He says that the decision to have an abortion is a difficult one for most women. He estimates that his office provides on average 800 abortions per year, though he feels that the number will go up this year, since the closing of a clinic in Springfield. Missouri.
Of course, now that the South Dakota legislature has banned abortion in most cases (including in cases of rape or incest), the long-standing debate over abortion – never far from the public’s mind – will be argued even more intensely this year. “It’s going to make for an interesting year,” Harrison says. “I’m sure it will go before the Supreme Court pretty quickly.”
He notes that a large number of right-wing judges have been appointed to the District Courts in the last few years. Harrison believes that if George Bush is able to appoint another supreme court justice, “Abortion will be gone. I think there is no doubt about that.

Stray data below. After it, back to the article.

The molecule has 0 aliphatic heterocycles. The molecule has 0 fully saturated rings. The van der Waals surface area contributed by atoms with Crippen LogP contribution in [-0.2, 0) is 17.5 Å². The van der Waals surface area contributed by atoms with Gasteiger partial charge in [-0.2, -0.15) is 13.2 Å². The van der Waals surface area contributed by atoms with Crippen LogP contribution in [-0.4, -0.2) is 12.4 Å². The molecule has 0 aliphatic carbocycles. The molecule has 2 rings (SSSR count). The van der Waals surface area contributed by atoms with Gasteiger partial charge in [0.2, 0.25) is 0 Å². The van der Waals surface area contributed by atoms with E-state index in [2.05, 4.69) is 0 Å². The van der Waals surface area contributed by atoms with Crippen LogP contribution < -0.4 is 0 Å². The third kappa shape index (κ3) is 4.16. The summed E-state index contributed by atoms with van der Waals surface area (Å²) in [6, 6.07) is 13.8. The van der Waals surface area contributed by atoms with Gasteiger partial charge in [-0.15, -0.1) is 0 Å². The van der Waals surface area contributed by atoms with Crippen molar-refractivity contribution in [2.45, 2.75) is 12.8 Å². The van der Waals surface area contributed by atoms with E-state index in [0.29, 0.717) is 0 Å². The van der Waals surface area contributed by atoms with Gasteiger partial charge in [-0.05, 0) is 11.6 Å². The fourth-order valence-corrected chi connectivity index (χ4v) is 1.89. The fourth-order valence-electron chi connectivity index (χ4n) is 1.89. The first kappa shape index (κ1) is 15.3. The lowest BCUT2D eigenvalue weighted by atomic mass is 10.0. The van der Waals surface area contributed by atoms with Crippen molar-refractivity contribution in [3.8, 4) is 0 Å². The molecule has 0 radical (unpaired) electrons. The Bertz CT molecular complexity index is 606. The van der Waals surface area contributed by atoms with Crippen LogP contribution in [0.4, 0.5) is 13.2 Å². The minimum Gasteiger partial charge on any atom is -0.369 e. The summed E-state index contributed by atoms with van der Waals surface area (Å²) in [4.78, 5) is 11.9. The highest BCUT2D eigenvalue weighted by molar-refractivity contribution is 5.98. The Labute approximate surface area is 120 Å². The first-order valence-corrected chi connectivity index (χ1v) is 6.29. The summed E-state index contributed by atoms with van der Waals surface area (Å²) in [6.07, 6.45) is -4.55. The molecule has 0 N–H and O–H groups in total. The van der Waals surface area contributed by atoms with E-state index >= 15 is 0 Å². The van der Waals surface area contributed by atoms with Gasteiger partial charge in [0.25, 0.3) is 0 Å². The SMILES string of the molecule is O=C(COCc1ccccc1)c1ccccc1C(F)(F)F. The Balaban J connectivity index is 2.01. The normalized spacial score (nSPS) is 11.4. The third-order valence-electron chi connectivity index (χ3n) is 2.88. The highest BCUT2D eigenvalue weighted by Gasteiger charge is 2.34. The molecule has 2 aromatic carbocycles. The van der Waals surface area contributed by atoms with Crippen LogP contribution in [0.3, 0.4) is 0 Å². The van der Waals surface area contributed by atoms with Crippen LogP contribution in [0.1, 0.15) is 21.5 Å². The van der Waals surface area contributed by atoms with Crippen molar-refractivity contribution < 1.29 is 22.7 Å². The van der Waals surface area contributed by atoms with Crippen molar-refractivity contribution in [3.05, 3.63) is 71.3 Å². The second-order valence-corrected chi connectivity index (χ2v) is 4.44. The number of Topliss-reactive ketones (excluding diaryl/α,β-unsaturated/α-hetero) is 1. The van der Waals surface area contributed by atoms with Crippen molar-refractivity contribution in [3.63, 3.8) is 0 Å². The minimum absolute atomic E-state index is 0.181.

” I think there is a high probability that it will be so wounded, that it’s going to be irrelevant anyway.”
Harrison says that most American doctors have never seen a complication from an abortion, so they consider themselves to be “pro-life.” But, he asks, “What will happen when they suddenly start seeing a lot of patients like we saw years and years ago?”
He goes on to say that, “A lot of them think that the women they will see will deserve that,” meaning that the physicians will indulge in moralizing. He also says that he is amazed at how many young doctors today are fundamentalist Christians.
“Doctors used to be hell of a lot smarter than that, and I don’t know what has happened to us.”
In his essay, “Why I provide abortions” – which can be viewed online at www.fayettevilleclinic.com – Harrison writes about his first experience with abortion. In 1967, as a third year medical student, he found himself assigned to the case of a woman in her forties, who had a large abdominal mass.